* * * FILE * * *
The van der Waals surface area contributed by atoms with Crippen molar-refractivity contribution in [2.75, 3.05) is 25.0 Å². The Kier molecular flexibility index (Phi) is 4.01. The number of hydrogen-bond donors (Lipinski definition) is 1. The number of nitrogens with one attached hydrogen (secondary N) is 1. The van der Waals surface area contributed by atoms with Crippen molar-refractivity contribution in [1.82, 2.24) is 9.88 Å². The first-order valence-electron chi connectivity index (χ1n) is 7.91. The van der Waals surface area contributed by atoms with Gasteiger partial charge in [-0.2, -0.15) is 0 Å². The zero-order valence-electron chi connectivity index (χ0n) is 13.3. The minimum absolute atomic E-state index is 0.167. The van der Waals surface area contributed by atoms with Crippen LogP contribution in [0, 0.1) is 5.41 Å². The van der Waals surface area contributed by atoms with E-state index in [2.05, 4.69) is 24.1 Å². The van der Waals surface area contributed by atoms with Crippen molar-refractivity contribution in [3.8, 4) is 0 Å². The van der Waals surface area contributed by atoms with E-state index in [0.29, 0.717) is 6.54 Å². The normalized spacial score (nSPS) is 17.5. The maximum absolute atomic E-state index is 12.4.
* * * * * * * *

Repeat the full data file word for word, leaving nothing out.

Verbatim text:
The van der Waals surface area contributed by atoms with Crippen molar-refractivity contribution in [2.75, 3.05) is 25.0 Å². The Kier molecular flexibility index (Phi) is 4.01. The number of hydrogen-bond donors (Lipinski definition) is 1. The number of nitrogens with one attached hydrogen (secondary N) is 1. The van der Waals surface area contributed by atoms with Crippen molar-refractivity contribution in [1.82, 2.24) is 9.88 Å². The first-order valence-electron chi connectivity index (χ1n) is 7.91. The van der Waals surface area contributed by atoms with Gasteiger partial charge in [-0.2, -0.15) is 0 Å². The zero-order valence-electron chi connectivity index (χ0n) is 13.3. The minimum absolute atomic E-state index is 0.167. The van der Waals surface area contributed by atoms with Crippen LogP contribution in [0, 0.1) is 5.41 Å². The van der Waals surface area contributed by atoms with E-state index in [2.05, 4.69) is 24.1 Å². The van der Waals surface area contributed by atoms with Crippen molar-refractivity contribution in [3.8, 4) is 0 Å². The van der Waals surface area contributed by atoms with E-state index in [0.29, 0.717) is 6.54 Å². The normalized spacial score (nSPS) is 17.5. The maximum absolute atomic E-state index is 12.4.